FDA is pushed to further loosen hand sanitizer guidelines

87 lawmakers urge agency to recognize use of undenatured alcohol

An employee fills up bottles with a hand sanitizer mix on March 20 at the Claremont Distillery in Fairfield, N.J., which is now producing sanitizer and providing it to the general public for free.  (Kena Betancur/Getty Images)
An employee fills up bottles with a hand sanitizer mix on March 20 at the Claremont Distillery in Fairfield, N.J., which is now producing sanitizer and providing it to the general public for free. (Kena Betancur/Getty Images)
Posted March 30, 2020 at 3:18pm

It’s kind of like they’re making bootleg hand sanitizer.

Although the Food and Drug Administration has loosened its guidance for the second time in a week regarding the liquor industry’s rush to produce hand sanitizer, which is in short supply across the country, the industry says it still has concerns.

And those concerns were backed up in a letter Friday from 87 members of Congress urging FDA Commissioner Stephen Hahn to allow the liquor industry to use its undenatured alcohol in the emergency production of hand sanitizer.

Unlike the World Health Organization, the FDA requires alcohol used in hand sanitizer to be denatured, that is, to have chemicals added to the formulation to make it more or less undrinkable. Distillers have a ready supply of extremely drinkable alcohol that they want to use.

“We strongly urge the agency to update its guidance to recognize the use of undenatured alcohol … and work with industry on reasonable safeguards to keep hand sanitizer out of the hands of children,” the members’ letter said, citing the FDA’s chief concern with making changes.

The Distilled Spirits Council, which has been lobbying on this issue, said the loosening of the regulations “does not go far enough to meet the needs of the hundreds of distillers making hand sanitizer.”

The council suggested in a statement that to address concerns of possible abuse of alcoholic sanitizer, its distribution could be limited to non-consumer channels. For instance, rum-maker Bacardi said last week that its facilities in Louisville, Kentucky, Jacksonville, Florida, and Puerto Rico are already providing emergency workers with free hand sanitizer.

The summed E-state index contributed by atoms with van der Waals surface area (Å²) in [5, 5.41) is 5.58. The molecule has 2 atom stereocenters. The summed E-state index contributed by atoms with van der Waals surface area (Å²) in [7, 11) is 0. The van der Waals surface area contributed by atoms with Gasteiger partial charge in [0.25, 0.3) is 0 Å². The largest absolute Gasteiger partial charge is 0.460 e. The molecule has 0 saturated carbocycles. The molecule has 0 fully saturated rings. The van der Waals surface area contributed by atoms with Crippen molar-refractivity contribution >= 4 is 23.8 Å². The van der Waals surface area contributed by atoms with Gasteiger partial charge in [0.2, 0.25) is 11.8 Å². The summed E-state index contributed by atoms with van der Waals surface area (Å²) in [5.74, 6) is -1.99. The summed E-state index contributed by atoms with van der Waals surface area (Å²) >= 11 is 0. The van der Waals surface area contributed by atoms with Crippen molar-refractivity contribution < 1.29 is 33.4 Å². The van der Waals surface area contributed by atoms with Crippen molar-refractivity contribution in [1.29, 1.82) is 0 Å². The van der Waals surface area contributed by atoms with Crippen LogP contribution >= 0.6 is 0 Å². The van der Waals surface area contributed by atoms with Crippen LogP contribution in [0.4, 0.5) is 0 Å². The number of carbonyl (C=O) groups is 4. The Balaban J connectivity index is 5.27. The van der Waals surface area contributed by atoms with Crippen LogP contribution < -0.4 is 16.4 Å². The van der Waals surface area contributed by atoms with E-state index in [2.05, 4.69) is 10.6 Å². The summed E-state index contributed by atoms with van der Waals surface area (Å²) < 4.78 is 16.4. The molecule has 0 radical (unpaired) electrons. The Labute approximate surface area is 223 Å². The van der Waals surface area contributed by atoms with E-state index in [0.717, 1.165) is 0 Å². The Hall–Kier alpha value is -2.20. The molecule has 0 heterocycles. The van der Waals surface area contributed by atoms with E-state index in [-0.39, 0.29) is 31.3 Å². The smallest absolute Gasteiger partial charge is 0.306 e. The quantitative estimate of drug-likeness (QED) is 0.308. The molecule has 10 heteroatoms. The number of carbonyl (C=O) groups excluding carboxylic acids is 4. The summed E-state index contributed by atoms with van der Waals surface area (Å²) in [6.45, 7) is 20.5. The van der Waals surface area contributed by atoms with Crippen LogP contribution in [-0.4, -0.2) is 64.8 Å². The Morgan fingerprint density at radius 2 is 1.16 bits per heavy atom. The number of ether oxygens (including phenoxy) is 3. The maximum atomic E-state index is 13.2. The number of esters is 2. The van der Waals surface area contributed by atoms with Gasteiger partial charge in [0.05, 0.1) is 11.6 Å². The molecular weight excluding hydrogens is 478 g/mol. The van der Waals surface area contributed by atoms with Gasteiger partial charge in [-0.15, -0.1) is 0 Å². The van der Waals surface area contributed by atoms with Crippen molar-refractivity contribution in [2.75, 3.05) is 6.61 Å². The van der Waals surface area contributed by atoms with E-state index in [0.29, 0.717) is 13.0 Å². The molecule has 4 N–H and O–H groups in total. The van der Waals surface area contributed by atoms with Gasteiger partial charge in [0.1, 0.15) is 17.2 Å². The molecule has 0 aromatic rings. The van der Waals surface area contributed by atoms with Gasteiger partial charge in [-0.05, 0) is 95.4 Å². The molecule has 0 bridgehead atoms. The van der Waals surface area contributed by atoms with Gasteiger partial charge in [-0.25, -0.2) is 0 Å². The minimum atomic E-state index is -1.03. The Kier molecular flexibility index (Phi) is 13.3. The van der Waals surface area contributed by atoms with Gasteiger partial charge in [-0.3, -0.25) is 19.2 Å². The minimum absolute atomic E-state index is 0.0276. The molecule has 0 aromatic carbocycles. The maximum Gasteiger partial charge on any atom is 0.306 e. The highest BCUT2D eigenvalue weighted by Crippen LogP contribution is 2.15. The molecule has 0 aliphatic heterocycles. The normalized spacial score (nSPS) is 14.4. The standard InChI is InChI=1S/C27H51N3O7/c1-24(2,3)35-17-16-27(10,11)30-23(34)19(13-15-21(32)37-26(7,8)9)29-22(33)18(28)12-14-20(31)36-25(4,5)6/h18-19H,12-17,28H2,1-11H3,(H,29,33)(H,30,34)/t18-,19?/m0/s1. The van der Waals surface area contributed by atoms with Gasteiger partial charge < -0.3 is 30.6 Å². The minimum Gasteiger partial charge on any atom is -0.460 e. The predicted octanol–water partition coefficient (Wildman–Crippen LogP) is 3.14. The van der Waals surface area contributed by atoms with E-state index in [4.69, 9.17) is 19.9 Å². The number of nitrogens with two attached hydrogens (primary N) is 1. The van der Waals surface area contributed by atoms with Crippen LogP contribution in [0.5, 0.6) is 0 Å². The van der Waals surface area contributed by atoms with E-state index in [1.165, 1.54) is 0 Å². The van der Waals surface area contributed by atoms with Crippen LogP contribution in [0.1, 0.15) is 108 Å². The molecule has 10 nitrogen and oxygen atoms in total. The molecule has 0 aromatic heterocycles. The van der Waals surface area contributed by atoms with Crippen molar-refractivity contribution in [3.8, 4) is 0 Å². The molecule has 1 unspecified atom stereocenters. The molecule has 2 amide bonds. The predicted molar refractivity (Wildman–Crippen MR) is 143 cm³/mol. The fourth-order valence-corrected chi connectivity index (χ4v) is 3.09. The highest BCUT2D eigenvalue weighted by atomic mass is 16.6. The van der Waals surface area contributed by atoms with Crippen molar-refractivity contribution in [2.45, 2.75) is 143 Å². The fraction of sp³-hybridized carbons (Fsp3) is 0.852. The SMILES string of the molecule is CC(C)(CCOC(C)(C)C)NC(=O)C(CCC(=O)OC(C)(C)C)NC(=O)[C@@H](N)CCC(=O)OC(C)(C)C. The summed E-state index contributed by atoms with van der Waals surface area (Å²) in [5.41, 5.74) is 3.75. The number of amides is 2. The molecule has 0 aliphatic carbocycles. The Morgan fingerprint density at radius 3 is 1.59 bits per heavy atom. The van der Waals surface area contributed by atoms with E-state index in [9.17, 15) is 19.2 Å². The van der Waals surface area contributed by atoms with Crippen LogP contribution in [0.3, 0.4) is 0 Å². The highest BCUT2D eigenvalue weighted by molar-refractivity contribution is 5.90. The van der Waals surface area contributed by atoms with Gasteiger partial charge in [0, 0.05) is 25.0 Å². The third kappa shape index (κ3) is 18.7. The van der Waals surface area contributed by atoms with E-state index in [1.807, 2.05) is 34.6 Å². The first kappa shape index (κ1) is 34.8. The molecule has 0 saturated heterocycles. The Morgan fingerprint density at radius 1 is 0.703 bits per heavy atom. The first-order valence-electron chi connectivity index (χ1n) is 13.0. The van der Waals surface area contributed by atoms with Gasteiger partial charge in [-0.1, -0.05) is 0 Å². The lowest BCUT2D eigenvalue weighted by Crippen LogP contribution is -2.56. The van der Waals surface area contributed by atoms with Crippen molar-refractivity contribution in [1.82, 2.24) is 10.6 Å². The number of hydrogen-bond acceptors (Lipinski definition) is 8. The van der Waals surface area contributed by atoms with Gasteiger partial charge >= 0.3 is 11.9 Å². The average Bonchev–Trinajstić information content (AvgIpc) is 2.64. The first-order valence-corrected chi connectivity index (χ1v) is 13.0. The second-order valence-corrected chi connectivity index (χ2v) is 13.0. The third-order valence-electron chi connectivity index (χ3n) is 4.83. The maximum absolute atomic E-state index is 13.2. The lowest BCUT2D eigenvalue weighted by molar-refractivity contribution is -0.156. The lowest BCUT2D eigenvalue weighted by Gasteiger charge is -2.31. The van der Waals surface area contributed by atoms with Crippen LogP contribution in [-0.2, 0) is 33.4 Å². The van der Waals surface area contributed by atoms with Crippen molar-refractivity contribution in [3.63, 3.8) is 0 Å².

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“The United States largely differentiates between the two types of alcohol for tax purposes,” the lawmakers wrote in their letter, noting that products made with denatured alcohol aren’t subject to the federal excise tax on alcohol while undenatured products, like liquor, are.

On Friday, Congress cleared and President Donald Trump signed into law the $2.3 trillion coronavirus rescue package. The law includes an excise tax waiver through Jan. 1, 2021 for alcohol used in making hand sanitizer, so long as it follows FDA guidance.

Democrat John Yarmuth and Republican Andy Barr, both House members from the bourbon-producing state of Kentucky, authored Friday’s letter. That same day, the FDA made final an update it had issued earlier in the week to its temporary guidance on emergency production of hand sanitizers by unlicensed facilities.

The update loosened the rules further, but with a warning. In its new guidance, the FDA noted: “Denaturing is critical because there have been reports of adverse events, including deaths, from unintentional ingestion of hand sanitizer, particularly in young children.”

In its updated guidance, the FDA still requires that before the final product is made, a bitter denaturant be added to make it even less appetizing to drink.

As for the letter from Yarmuth and Barr, an FDA spokesman wrote: “The FDA will review the letter and will respond directly to the Congressmen.”

Children and the homeless, in particular, have abused alcohol-based products in the past. The heating product Sterno, which at the time contained undenatured alcohol, was blamed for dozens of deaths in Philadelphia among the homeless in the 1960s.